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How To Be A Real Man

What does it mean to be a “real man” today? Although presidential politics may benefit from this discussion, it goes far beyond political party affiliation. According to current websites:

• Real Men Do Yoga
• Real Men Don’t Ask for Directions
• Real Men Cook
• Real Men Own Life Insurance
• Real Men Do Love Cats
• Real Men Wear Kilts
• Real Men Vote Republican
• Real Men Do Therapy
• Real Men Don’t Bond
• Real Men Don’t Get Nightmares
• Real Men Paint Their Nails

Paint their nails? I don’t think so. Actually, pop culture has created a certain image of real men today, and it doesn’t include kilts and cats. Real men are rugged and macho, hard and callused, strong, admired by women, sexually promiscuous, not bossed around by a woman, risky and dangerous, not ruled by emotions, good at sports, wild and free, winners. Never mind character, integrity, restraint or honor.

If you don’t think this description is true, just look how much we reward men who embody these characteristics. They can be lovable, so we love them. They can be funny, so we laugh at them. They can be smart, so we compliment them. They can be friendly, so we hang out with them. They can be exciting, so we follow them. They can be interesting, so we talk to them. They can be talented, so we admire them. They have lots of fun, so we enjoy them. Hey! With all these, great attributes---why change? To many, this seems like the life!

But, what do many wives say about these same men? “He never follows through on promises. He doesn’t want me to nag him, but it’s the only way I can get anything done. He will not talk about God or pray with us. He always says, “Whatever you want”, when I really want him to tell me what he wants. He doesn’t know what he wants. He just seems like another one of my kids. He wants me to take care of the money, but he complains when something goes wrong. He won’t discipline the kids. He leaves the kids totally up to me. He never makes any decisions except about his “stuff.” He doesn’t seem to care.”

Men who aren’t real men want people to accept their good points and overlook everything else. They use their charms to hide their character flaws. In most cases, these behaviors are not sub-conscious or psychological defense mechanisms. They are deliberate forms of manipulation. Men choose these actions for selfish gain. These things do not make a man a real man. They actually depict a pathetic and immature joke of a man.

There are two words that really sum up what it means to be a real man:

Taking responsibility.

Sounds simple enough. But this is what truly divides the men from the boys. Taking responsibility means that a man must hold himself accountable for what happens in his own life. Taking responsibility means a man must do what he is supposed to do. Too many men today fail in this definition. In fact, a counter-culture persona has emerged in which irresponsible men equate running from responsibility with being a real man. They yuk it up between themselves when they talk about all they’ve gotten away with in their games.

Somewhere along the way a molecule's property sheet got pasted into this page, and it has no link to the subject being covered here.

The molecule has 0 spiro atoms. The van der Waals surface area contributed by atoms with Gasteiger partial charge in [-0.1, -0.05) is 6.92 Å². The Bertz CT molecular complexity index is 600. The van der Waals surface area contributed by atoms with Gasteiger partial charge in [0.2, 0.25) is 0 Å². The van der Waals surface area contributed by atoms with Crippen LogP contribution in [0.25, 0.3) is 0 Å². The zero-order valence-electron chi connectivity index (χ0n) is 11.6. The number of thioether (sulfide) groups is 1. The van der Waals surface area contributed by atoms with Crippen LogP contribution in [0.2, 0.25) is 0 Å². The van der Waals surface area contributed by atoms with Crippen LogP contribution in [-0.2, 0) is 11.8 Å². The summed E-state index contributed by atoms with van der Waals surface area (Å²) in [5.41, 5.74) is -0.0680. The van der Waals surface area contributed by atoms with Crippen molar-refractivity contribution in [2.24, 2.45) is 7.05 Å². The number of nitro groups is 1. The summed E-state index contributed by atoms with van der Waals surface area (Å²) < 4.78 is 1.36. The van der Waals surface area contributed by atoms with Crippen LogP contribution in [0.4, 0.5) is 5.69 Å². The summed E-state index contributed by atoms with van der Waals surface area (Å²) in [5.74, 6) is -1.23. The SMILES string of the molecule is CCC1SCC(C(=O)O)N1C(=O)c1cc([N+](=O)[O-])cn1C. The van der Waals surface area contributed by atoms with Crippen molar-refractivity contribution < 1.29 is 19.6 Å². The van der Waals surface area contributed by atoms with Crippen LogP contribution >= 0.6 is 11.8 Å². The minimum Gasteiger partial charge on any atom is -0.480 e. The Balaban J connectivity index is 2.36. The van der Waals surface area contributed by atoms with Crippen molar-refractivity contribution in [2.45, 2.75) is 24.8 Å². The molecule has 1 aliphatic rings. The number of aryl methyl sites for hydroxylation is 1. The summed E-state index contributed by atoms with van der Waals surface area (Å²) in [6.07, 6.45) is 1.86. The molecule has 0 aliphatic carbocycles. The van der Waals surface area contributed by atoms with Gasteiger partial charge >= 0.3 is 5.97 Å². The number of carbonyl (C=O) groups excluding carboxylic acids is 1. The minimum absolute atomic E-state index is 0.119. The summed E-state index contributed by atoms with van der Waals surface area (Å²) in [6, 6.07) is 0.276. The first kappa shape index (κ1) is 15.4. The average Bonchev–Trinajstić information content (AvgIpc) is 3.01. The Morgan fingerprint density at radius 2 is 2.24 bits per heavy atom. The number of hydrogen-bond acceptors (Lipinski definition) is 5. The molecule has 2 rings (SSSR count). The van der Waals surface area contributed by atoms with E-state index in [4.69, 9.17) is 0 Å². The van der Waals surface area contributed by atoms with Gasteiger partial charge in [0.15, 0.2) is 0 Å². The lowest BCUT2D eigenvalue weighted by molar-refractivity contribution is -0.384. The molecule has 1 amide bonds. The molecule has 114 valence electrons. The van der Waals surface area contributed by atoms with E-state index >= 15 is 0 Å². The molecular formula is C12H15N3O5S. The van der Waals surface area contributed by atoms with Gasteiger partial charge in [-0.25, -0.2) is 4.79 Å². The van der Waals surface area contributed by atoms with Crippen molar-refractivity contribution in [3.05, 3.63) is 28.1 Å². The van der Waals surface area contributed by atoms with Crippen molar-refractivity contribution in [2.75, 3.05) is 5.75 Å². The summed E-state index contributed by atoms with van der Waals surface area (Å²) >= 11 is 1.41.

Why do men hate to take responsibility for their homes and families?

Fear of failure!

You see, men have a secret rule: Play only the games you know. If you don’t know the game, don’t play, because you’ll lose. Worse yet, you’ll look stupid. Losing is bad enough. You sure don’t want to look stupid doing it.

Therefore, here are the games that men play:
• Insulting the opponent.
• Acting mad.
• Refusing to accept blame.
• Fact-twisting or lying.
• Clamming up.
• Diverting attention.
• Jumping in the car and taking off.
• Arguing in a circle.
• Being totally unreasonable.
• Picking a fight on a winnable subject.

But, men use other reasons for resisting responsibility. Responsibility means accountability. Once he accepts responsibility, he must commit time, money, energy. Once he accepts responsibility, he puts his reputation on the line. Once he accepts responsibility, he opens himself up for criticism.

Here are the fundamental truths about men taking responsibility: I alone will be held accountable. I must not expect nor must I allow anyone else to do what I alone am supposed to do. I would rather fail in an honest attempt to take care of my responsibility, than fail to take responsibility. I am willing to be the most influential man in the life of my family.

Warren Wiersbe makes these truths clear in his study of the responsibilities of priests in the Old Testament. In Leviticus 8–10, we find a detailed outline for the eight-day ordination ceremony that Aaron and his sons had to follow. They had three solemn responsibilities: 1) submitting to God’s authority, 2) revealing God’s glory, and 3) accepting God’s discipline.

1. Submitting to God’s authority. (Lev. 8:1–36). God ruled by command. Everything the priests did was in obedience to definite commands: They called an assembly, Aaron and his sons washed themselves, Aaron clothed himself with priestly garments, Aaron was anointed, Aaron’s sons were clothed, they offered various sacrifices, and finally, the priests were anointed.